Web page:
One of the greatest works of the Middle Ages, in a marvelous new verse translation
Composed in the fourteenth century, Sir Gawain and the Green Knight
is as beloved as it is venerable, combining the hallmarks of medieval romance—pageantry, chivalry, and courtly love—with the charm of fairy tales and heroic sagas.
When a mysterious green knight rides on horseback into King Arthur’s court, interrupting a New Year’s feast, he issues a challenge: if any of King Arthur’s men can behead him and he survives, then a year later he is entitled to return the strike. Sir Gawain takes up the challenge and decapitates the green knight, only to see him pick up his severed head and ride away, leaving Gawain to seek him out to fulfill their pact. Blending Celtic myth and Christian faith, Sir Gawain and the Green Knight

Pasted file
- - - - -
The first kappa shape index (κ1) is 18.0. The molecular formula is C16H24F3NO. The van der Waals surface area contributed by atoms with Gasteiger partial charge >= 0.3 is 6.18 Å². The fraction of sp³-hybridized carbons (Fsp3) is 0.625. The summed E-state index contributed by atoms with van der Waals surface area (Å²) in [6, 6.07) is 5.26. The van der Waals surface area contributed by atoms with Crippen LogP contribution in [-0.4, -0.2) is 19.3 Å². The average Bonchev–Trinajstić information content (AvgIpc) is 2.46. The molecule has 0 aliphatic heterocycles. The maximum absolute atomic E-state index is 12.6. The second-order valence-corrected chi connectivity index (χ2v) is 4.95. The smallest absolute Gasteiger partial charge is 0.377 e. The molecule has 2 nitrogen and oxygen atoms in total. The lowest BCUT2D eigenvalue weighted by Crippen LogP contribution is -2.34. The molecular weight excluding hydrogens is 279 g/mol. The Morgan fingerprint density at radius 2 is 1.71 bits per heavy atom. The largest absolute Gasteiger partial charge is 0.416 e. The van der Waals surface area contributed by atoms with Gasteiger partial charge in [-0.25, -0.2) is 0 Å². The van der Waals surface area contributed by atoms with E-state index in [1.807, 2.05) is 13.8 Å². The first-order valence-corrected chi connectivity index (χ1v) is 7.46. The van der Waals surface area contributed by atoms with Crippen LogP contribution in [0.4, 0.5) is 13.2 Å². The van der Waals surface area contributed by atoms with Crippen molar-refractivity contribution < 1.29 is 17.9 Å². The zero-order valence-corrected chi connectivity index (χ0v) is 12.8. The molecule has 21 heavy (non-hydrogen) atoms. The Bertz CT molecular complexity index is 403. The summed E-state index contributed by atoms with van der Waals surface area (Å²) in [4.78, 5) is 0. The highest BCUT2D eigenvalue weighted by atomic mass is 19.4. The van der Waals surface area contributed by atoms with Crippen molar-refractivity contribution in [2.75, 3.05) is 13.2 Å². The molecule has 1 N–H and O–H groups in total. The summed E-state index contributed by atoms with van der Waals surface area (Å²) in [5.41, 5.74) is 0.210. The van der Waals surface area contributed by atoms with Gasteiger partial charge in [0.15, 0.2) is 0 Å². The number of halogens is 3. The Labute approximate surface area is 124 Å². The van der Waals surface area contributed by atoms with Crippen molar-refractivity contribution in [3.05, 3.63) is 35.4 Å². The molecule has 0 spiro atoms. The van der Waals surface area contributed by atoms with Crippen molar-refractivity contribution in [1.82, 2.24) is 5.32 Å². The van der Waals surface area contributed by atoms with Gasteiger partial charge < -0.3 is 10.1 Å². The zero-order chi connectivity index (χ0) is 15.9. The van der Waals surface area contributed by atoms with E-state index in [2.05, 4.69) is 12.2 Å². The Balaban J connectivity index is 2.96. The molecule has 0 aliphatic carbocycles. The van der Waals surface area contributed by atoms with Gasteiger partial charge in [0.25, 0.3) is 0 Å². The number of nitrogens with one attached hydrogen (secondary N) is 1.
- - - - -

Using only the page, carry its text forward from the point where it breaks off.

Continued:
is a Middle English masterpiece of magic, chivalry, and seduction.
@GawainsWorld So listen here, some green man came to the hall and wants someone to cut his head off. Some sort of dare? Could be fun, right?
The deal is I cut off his head now, and he cuts off mine a year later. What a jester, doesn’t he know he’ll be dead?
This goblin fellow is totally dead.
All seemed fine until Ichabod Crane here fell to the floor, stood up, and picked up his head. His head, in his hands. In HIS HANDS!
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